Watson, as well as many other of the team’s starters, will play against the Jacksonville Jaguars, the Browns announced on Wednesday.
The decision, handed down last week by former federal judge Sue. L Robinson, came as a result of Watson’s “predatory conduct.”
When asked why the league continues to seek a harsher punishment for Watson, Goodell said: “Because we’ve seen the evidence. (Robinson) was very clear about the evidence, she reinforced the evidence that there was multiple violations here and they were egregious and it was predatory behavior.”
“Those are things that we always felt were really important for us to address in a way that’s responsible,” Goodell continued.
The league appointed former New Jersey Attorney General Peter C. Harvey to hear the NFL’s appeal.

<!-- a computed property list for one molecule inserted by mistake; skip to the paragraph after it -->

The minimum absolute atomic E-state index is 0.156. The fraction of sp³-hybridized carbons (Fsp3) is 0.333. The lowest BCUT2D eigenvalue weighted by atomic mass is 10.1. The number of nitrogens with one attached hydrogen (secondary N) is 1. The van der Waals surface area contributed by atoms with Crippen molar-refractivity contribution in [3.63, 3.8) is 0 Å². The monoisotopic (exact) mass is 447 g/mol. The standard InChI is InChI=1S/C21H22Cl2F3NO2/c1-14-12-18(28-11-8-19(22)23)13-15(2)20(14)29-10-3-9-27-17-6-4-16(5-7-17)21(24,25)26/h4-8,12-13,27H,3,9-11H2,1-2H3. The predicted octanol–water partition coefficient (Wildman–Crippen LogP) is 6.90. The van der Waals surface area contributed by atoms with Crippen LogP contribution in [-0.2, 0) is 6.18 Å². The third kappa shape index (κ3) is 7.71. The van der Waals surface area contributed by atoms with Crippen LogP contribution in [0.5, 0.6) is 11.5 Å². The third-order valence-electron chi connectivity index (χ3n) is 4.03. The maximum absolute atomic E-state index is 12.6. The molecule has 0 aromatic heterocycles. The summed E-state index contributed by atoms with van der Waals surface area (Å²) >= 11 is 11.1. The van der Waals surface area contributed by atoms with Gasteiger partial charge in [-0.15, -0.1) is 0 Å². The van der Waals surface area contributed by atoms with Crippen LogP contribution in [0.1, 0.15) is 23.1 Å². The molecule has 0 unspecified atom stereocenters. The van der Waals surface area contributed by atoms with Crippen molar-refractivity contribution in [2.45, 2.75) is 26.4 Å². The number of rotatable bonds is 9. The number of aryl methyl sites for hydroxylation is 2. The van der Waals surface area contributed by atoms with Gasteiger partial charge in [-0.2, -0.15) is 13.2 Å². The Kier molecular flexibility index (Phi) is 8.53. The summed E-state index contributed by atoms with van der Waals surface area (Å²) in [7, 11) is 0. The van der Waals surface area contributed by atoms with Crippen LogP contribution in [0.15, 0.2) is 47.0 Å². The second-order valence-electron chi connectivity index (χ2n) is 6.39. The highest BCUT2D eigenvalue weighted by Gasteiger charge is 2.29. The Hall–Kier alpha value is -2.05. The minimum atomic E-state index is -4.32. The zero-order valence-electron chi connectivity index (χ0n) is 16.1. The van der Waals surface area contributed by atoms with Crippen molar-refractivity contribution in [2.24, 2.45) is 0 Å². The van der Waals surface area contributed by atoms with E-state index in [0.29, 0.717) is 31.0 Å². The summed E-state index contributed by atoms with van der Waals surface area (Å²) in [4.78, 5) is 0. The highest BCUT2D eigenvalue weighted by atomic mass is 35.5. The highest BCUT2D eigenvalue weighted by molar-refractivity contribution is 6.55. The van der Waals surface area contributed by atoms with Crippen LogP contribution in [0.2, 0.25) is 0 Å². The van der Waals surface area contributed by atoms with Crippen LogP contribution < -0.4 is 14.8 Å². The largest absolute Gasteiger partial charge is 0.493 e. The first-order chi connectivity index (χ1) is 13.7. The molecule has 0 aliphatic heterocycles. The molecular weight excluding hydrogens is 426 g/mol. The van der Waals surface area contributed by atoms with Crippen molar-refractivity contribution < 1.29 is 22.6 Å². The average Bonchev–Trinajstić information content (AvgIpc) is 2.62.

According to the collective bargaining agreement signed in 2020, Harvey’s ruling “will be binding upon the player(s), Club(s), and parties’ to the CBA.”
Watson has repeatedly denied the accusations.
“I’ve never assaulted, I never disrespected, and I never harassed any woman in my life,” Watson has said. “I don’t have any regrets.”
Twenty-four civil lawsuits were filed against Watson; 23 have been settled confidentially. Two grand juries in Texas declined to charge Watson criminally.
A three-time Pro Bowler, Watson did not play last season with the Texans because of a trade demand as well as the investigations into these allegations.
Earlier this year, the Browns traded three first-round picks for Watson and then signed him to a five-year, fully guaranteed $230 million contract, the most guaranteed money in NFL history.